Objective: The aim of this study was to determine the relationship between microvascular Type 2 diabetes mellitus (T2DM) complications and the severity and duration of diabetes in the light of sociodemographic and lifestyle variables.
Materials and Methods: This is a prospective cohort study based on 899 (527 females, 372 males) patients with T2DM aged 2570 years. Patient information including socio-demographic variables; body mass index (BMI); lifestyle habits and duration of diabetes; treatment of diabetes; values for hemoglobin A1c (HbA1c); development of diabetes complications; and the presence of neuropathy, nephropathy, and retinopathy were recorded. A univariate and multivariate statistical analysis were performed.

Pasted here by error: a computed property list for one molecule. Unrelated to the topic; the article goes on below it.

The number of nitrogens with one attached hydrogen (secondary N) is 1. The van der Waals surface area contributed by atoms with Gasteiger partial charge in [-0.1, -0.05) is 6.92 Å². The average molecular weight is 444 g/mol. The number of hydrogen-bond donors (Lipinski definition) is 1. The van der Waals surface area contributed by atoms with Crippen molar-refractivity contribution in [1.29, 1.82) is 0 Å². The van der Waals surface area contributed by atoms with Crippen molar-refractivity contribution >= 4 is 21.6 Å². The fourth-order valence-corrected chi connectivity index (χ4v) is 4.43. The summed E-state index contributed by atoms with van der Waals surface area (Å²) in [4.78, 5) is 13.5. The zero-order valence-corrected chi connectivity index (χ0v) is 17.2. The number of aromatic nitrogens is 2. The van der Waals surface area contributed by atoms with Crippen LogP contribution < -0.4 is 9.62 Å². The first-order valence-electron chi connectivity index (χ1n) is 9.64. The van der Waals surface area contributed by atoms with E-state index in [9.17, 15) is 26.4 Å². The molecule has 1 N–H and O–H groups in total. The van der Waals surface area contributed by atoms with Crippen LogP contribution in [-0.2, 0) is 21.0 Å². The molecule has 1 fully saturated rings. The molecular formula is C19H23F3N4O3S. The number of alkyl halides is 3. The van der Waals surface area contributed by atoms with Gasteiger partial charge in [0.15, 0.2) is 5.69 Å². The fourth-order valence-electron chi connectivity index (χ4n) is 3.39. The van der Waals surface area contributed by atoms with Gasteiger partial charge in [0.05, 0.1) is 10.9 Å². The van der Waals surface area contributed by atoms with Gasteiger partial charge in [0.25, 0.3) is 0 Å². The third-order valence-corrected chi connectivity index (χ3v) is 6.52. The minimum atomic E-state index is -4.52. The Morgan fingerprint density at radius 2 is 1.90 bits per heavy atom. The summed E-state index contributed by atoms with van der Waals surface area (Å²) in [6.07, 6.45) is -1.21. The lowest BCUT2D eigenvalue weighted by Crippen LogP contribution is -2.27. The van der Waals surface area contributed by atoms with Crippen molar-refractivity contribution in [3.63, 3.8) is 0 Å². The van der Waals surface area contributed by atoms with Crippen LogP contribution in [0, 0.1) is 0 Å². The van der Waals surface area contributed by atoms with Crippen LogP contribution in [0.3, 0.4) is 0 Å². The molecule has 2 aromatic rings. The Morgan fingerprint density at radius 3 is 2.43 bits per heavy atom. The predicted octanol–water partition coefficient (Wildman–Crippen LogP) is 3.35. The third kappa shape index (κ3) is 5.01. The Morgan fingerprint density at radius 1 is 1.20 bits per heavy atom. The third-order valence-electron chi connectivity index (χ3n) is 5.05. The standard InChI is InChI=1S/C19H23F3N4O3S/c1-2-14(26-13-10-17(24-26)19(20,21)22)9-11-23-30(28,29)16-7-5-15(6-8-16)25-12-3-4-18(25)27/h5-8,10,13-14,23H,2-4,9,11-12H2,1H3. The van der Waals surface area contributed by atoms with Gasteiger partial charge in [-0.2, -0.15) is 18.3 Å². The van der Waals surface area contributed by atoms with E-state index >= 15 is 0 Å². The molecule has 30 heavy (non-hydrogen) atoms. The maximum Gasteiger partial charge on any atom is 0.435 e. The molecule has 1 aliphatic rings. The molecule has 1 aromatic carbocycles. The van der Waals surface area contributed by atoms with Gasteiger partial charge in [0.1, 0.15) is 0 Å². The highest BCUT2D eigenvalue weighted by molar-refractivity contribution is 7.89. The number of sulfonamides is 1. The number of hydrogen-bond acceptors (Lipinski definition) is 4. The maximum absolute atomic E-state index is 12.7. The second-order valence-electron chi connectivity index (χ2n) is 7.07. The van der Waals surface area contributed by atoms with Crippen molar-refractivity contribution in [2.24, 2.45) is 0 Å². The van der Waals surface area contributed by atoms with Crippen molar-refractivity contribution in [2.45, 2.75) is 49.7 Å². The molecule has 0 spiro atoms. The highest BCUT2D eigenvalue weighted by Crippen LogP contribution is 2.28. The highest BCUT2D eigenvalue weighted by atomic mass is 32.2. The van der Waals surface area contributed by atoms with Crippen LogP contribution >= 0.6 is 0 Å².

Results: Significant differences were found between diabetics with HbA1c ≤7 and >7 in terms of the education level, occupation, household income, duration of diabetes, the number of children, smoking, physical exercise, eating fast food, control regularity, and diabetes education. A total of 17.1% of patients had diabetic retinopathy, 17.0% had neuropathy, and 13.7% had nephropathy. Among diabetics, 2.3% had three microvascular complications, whereas 66.6% had none of them. The prevalence of diabetes complications was lower in patients who had good glycemic control than those who had poor glycemic control. Furthermore, the highest reduction in the level of HbA1c was for sulfonylurea usage.
Conclusion: A high prevalence of diabetes complications is a burden for both the patients and the health care system. Screening, early diagnosis, management of the glucose level, and the follow-up may result in delayed diabetes complications.